The Climate in Climate Economics
45 Pages Posted: 14 Jul 2021 Last revised: 4 Oct 2021
Date Written: July 12, 2021
We develop a generic and transparent calibration strategy for climate models used in economics.
The key idea is to choose the free model parameters to match the output of large-scale Earth System Models, which are run on pre-defined future emissions scenarios and collected in the Coupled Model Intercomparison Project, Phase 5 (CMIP5). We propose to jointly use four different test cases that are considered pivotal in the climate science literature. Two of these tests are highly idealized to allow for the separate quantitative examination of the carbon cycle and the temperature response. Another two tests are closer to the scenarios that arise from economic models. They test the climate module as a whole, that is, they incorporate gradual changes in CO2 emissions, exogenous forcing, and ultimately the temperature response. To illustrate the applicability of our method, we re-calibrate the free parameters of the climate part of the seminal DICE-2016 model for three different CMIP5 model responses: the multi-model mean as well as two other CMIP5 models that exhibit extreme but still permissible equilibrium climate sensitivities. As an additional novelty, our calibrations of DICE-2016 allow for an arbitrary time step in the model explicitly. By applying our comprehensive suite of tests, we show that i) both the temperature equations and the carbon cycle in DICE-2016 are miscalibrated and that ii) by re-calibrating their coefficients, we can match all CMIP5 targets we consider. Finally, we apply the economic model from DICE-2016 in combination with the newly calibrated climate model to compute the social cost of carbon and the optimal warming. We find that in our updated model, the social cost of carbon is similar to DICE-2016. However, the optimal long-run temperature in our calibration lies almost one degree below that obtained by DICE-2016. Moreover, the social cost of carbon turns out to be much less sensitive to the discount rate than in DICE-2016. We explain how the model's climate part relates to these differences and also show that under the optimal mitigation scenario, the temperature predictions of DICE-2016 (in contrast to our proposed calibration) fall outside of the CMIP5 scenarios, suggesting that one might want to be skeptical about policy predictions derived from DICE-2016.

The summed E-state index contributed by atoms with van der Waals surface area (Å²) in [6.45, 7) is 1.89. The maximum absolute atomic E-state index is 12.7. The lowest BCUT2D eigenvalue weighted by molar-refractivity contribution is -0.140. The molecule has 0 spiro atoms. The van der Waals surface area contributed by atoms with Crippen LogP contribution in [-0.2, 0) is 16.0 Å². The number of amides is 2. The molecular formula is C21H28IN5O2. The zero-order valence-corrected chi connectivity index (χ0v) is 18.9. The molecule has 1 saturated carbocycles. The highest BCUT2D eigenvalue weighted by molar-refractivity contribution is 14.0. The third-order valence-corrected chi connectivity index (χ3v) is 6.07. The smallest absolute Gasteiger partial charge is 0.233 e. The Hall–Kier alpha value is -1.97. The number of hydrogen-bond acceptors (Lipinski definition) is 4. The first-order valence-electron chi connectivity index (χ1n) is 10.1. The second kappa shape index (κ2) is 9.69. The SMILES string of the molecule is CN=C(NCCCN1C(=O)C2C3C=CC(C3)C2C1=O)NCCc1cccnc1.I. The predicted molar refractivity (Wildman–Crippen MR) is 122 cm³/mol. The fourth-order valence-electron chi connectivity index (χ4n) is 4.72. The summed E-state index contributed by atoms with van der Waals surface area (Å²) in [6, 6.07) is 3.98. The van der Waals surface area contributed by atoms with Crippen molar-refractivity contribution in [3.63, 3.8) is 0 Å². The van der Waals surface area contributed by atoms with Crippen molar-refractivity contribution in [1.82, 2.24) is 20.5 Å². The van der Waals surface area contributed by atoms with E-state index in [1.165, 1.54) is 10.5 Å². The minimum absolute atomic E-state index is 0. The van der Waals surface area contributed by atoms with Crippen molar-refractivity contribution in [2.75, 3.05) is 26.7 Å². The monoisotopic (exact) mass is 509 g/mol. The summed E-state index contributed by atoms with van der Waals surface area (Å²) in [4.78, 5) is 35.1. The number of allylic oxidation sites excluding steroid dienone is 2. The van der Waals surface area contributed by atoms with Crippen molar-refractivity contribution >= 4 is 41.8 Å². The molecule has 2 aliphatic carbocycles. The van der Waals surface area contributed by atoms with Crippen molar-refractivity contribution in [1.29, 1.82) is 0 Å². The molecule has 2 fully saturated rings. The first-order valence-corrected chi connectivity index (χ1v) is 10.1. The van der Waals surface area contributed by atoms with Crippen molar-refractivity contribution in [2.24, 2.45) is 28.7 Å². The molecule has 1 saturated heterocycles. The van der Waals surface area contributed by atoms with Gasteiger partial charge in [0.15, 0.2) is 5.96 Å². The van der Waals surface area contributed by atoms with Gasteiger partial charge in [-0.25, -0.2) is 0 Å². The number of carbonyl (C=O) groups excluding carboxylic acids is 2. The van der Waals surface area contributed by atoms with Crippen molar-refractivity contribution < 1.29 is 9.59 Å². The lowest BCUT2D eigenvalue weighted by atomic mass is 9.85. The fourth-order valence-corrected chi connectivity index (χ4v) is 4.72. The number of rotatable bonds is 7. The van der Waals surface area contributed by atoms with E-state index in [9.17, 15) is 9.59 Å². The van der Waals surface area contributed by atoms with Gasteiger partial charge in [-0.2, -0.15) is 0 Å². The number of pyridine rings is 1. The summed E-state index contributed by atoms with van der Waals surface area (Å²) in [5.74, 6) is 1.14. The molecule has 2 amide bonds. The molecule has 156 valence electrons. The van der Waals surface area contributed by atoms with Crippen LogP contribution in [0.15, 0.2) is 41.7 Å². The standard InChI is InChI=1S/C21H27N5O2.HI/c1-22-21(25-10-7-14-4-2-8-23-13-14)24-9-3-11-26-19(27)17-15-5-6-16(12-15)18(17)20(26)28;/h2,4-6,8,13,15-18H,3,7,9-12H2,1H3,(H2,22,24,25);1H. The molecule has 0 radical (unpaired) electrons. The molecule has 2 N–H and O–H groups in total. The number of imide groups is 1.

Keywords: climate change, social cost of carbon, carbon taxes, environmental policy, deep learning, integrated assessment models, DICE-2016
JEL Classification: C61, E27, Q5, Q51, Q54, Q58
Suggested Citation: Suggested Citation